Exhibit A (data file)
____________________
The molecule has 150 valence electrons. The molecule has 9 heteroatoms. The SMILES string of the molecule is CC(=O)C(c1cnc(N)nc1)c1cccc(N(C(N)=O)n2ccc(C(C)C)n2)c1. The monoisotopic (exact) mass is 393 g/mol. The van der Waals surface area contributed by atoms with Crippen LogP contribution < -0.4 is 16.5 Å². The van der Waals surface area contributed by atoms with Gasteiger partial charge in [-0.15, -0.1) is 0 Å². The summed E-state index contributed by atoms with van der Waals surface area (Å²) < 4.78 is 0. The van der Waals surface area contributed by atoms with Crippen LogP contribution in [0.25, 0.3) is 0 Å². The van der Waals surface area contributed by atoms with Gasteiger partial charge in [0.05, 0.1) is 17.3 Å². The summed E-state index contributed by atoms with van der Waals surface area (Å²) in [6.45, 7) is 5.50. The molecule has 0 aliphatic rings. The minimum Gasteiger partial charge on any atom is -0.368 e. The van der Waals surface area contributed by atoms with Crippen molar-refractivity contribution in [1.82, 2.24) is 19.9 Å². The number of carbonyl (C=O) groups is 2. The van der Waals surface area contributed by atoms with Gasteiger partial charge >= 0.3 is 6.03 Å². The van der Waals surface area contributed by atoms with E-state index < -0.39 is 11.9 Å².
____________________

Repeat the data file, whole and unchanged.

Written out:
The molecule has 150 valence electrons. The molecule has 9 heteroatoms. The SMILES string of the molecule is CC(=O)C(c1cnc(N)nc1)c1cccc(N(C(N)=O)n2ccc(C(C)C)n2)c1. The monoisotopic (exact) mass is 393 g/mol. The van der Waals surface area contributed by atoms with Crippen LogP contribution < -0.4 is 16.5 Å². The van der Waals surface area contributed by atoms with Gasteiger partial charge in [-0.15, -0.1) is 0 Å². The summed E-state index contributed by atoms with van der Waals surface area (Å²) < 4.78 is 0. The van der Waals surface area contributed by atoms with Crippen LogP contribution in [0.25, 0.3) is 0 Å². The van der Waals surface area contributed by atoms with Gasteiger partial charge in [0.05, 0.1) is 17.3 Å². The summed E-state index contributed by atoms with van der Waals surface area (Å²) in [6.45, 7) is 5.50. The molecule has 0 aliphatic rings. The minimum Gasteiger partial charge on any atom is -0.368 e. The van der Waals surface area contributed by atoms with Crippen molar-refractivity contribution in [1.82, 2.24) is 19.9 Å². The number of carbonyl (C=O) groups is 2. The van der Waals surface area contributed by atoms with Gasteiger partial charge >= 0.3 is 6.03 Å². The van der Waals surface area contributed by atoms with E-state index < -0.39 is 11.9 Å².